Many firms lack forensics know-how

In addition to patching and hunting for backdoors, incident responders should make copies of any backdoors they find before deleting them because forensic firms will want to look at them, Hudak advises.

“Making sure you save evidence can be key,” Adair says. “For example, instead of powering down a virtual machine and deleting it, we would recommend taking a snapshot (with memory) and saving a copy of the system in its compromised state.”

Unfortunately, most organizations don’t have the capability or forensic knowledge to get in there and figure out what the attackers did with the backdoor, Hudak maintains. “Many small- and medium-sized businesses might lack the expertise to conduct a full investigation if significant adversary activity occurred,” Nickels says.

Another potentially fraught cybersecurity task is to return any affected systems to their last known good state, which means restoring everything from a backup before the system or systems got compromised. “No matter how good your forensic analyst is, there’s always a chance they could miss something, or the attacker could have deleted something. Reverting to that known good backup will make sure that there is nothing on there now,” Hudak says.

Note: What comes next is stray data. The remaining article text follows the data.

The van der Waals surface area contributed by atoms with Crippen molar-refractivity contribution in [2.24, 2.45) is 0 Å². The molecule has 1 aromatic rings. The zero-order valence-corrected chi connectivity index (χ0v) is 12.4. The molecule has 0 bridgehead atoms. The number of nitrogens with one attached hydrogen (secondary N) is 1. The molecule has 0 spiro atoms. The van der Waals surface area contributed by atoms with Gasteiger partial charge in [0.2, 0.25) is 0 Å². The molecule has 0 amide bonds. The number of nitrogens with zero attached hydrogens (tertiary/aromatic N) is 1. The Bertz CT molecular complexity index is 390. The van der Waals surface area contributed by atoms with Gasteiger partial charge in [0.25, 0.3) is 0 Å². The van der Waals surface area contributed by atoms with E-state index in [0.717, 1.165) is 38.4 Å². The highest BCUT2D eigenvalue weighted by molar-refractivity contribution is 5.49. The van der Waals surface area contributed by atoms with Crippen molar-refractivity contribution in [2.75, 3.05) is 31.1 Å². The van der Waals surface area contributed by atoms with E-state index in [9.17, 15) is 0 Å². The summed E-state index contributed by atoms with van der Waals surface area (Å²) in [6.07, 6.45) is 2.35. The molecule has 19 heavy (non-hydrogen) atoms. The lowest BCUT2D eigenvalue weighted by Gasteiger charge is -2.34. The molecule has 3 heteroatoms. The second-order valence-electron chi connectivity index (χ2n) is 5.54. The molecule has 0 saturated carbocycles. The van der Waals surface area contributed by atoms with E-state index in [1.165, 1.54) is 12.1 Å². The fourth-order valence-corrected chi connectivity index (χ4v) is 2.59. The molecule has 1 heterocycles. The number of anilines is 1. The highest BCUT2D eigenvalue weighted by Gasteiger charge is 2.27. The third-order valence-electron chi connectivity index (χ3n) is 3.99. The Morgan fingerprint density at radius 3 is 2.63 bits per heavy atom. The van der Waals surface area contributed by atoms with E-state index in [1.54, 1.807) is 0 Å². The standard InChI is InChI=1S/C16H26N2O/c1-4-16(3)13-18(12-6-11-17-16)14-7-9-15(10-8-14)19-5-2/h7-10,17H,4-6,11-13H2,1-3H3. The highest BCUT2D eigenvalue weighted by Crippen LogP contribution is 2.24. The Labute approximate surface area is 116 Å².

At the minimum, every organization using an Exchange server should immediately patch, even if circumstances make patching painful. It’s easy to tell organizations to patch, but particularly if they are behind on Exchange updates, this may not be a straightforward process,” Nickels says. “Fortunately, Microsoft has provided mitigation guidance for organizations who cannot patch. Still, any organization running their own Exchange server should make immediate patching a priority. The longer an unpatched server is connected to the internet, the greater the risk is that it will be compromised.”

Editor’s note: This article has been updated on March 11 to include information on the exploit’s proof of concept.